Have you ever heard of Zilphia Mae Johnson Horton?
Don’t feel bad. Most people in Paris don’t know about one of the most famous people raised in the community. But that may change after a book about Horton’s life comes out some time next year.
The author of the book, Kim Ruehl of Ashville, N.C., was in Paris recently to do research on Horton and her home town. Ruehl said she writes about folk music for a living and started seeing Horton’s name crop up some time ago.
“I started doing research about songs, especially ‘movement’ songs and I kept seeing her name,” Ruehl said while visiting Paris. “I thought I’d like to read more about her and that was 10 years ago.”
According to the Encyclopedia of Arkansas, “Zilphia Mae Johnson Horton was an influential educator, folklorist, musician, and social justice activist who collected, adapted, performed, and promoted the use of folk songs and hymns in the labor and civil rights movements, notably “We Shall Not Be Moved” and “We Shall Overcome.” These two, respectively, became labor and civil rights movement anthems. She served as the first cultural director of the Highlander Folk School in Tennessee-the precursor of today’s Highlander Research and Education Center, founded by her husband Myles Horton-until her untimely death in 1956.”
Horton died from acute kidney failure from uremic poisoning following accidental ingestion of a typewriter cleaning solution, the article states.
According to the Encyclopedia of Arkansas, “Zilphia Horton pioneered the mobilization of folk culture resources, especially music, in the service of social justice causes. Her multifaceted work spanned a wide range of expressive arts, all of which aimed at educating and empowering oppressed people. Pete Seeger recalled the talent and temperament she brought to this work, and Lee Hays credited her with motivating him to become a folk singer.”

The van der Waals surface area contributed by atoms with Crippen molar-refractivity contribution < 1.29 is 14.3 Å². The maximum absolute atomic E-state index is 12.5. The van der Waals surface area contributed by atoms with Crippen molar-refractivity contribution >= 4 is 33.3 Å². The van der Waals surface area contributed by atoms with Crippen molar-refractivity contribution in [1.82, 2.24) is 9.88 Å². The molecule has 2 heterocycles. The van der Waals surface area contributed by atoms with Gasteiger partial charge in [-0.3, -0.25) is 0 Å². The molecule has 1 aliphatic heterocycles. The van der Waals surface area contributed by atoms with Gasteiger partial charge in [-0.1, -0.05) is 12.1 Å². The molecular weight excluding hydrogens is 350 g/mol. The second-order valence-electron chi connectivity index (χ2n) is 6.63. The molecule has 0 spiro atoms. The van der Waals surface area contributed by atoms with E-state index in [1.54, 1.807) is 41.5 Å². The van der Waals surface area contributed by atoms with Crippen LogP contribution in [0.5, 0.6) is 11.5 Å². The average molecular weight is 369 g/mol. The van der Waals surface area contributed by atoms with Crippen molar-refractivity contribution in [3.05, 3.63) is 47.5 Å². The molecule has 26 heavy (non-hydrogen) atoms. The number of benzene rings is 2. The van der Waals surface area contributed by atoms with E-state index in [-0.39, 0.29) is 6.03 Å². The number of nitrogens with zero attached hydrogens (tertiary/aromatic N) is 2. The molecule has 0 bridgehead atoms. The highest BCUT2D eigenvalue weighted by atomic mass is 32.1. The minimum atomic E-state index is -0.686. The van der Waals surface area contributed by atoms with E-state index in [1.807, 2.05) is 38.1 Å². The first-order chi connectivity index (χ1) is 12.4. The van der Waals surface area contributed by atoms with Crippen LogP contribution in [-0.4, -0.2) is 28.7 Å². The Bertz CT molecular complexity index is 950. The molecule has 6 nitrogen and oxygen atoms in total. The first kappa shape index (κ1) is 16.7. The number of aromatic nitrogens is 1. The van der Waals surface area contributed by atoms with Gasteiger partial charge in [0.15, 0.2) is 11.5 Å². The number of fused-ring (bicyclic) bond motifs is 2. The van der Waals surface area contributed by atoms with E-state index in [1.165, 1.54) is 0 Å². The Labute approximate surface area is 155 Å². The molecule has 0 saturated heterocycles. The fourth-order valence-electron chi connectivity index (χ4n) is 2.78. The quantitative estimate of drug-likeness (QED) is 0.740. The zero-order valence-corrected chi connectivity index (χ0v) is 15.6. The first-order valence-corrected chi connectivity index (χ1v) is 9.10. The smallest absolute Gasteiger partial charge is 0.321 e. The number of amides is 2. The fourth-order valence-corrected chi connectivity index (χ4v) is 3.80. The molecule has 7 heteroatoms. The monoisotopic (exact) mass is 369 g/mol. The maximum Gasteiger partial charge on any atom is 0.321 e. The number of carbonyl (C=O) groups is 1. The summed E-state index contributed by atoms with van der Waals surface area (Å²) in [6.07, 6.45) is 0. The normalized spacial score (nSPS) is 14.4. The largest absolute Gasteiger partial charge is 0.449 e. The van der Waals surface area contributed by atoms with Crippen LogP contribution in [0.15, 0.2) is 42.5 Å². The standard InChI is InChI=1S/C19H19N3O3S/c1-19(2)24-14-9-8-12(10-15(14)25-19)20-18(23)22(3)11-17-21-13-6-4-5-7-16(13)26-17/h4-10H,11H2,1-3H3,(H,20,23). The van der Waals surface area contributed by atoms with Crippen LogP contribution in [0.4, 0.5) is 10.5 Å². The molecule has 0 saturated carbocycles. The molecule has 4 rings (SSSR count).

Put simply, Horton’s work gave voice to movements working for civil rights, women’s rights, workers rights and social justice.
Horton left Paris after trying, some say, to organize workers in her father’s coal mine. That caused her father Guy Horton to disown her and she left for Tennessee. Others say she was disowned because her father caught her smoking. The split between the two was so bad that Zilphia isn’t listed among the survivors in her father’s obituary.
Whatever the reason, Zilphia left Paris and walked into history.
While in Paris, Ruehl visited and got information from the Paris Coal Miners Memorial and Museum, walked around (but couldn’t enter) the house where Horton grew up and went to Ozark and the University of the Ozarks, where Horton went to college when it was known as the College of the Ozarks.
“The visit was good,” Ruehl said. “It was incredibly helpful to be able to spend some time in Paris, learning local history from locals, getting a feel for the culture of the area and eating some excellent BBQ. Larry (Connelly of Paris) took me up to the house and we walked around the yard but nobody was home to let us inside. The next day, I drove up to Clarksville and Spadra, visited the University where she studies, and got a feel for the town where she spent the other half of her childhood. All told, it was a productive time.”
Asked what she thought about Zilphia Horton, Reuhl put her life in some perspective.
“I think she was a remarkable person who, as her sister Bonnie said, probably knew she was remarkable and was determined to use her privilege and talent for the greater good. As has been true throughout my research (which I began in 2010), I’m fascinated by her determination to put her artistic impulses to use. She was tall and pretty with great charisma, which means she could have become an entertainer and had a fantastic career. But she was more motivated by her moral compass.
“Her personal letters all indicate she had a vivacious passion for people and a deep intellectual curiosity,” Ruehl said. “Had she lived beyond age 46, she would have likely become a major force for cultural organizing during the peak of the civil rights movement. A lot more people would have been moved by her creativity and her infectious spirit — something we could use more of these days. I know that my research for this story has helped me become more aware of what all of us are capable of contributing to make the world a better place. Her story has opened my eyes and heart much wider, and hopefully this book will spread her story a little further into the world.”